• 198.
    Rosales, Oscar
    University of Gävle, Faculty of Engineering and Sustainable Development, Department of Building, Energy and Environmental Engineering, Environmental engineering.
    Characterization of microbial growth in lignin-based residues and biodegradation of vanillin:: Optimizing factors for maximizing the extraction of a biodegradation compound of vanillin and investigating the potential for lipid accumulation.2017Independent thesis Basic level (university diploma), 10 credits / 15 HE creditsStudent thesis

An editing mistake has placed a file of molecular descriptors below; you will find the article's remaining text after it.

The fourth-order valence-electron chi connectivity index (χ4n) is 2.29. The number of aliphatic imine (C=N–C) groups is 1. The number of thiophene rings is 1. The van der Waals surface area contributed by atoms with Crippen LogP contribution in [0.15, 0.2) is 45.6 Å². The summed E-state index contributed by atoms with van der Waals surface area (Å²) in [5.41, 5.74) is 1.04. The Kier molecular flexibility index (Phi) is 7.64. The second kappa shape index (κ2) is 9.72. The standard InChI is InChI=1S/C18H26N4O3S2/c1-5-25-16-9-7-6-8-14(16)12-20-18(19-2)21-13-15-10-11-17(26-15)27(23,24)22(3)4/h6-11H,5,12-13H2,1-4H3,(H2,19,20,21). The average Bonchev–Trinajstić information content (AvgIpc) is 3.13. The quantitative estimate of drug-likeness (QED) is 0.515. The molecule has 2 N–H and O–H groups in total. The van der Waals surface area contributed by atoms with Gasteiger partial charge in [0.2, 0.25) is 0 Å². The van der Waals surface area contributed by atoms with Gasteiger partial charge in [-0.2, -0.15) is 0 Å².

Abstract [en]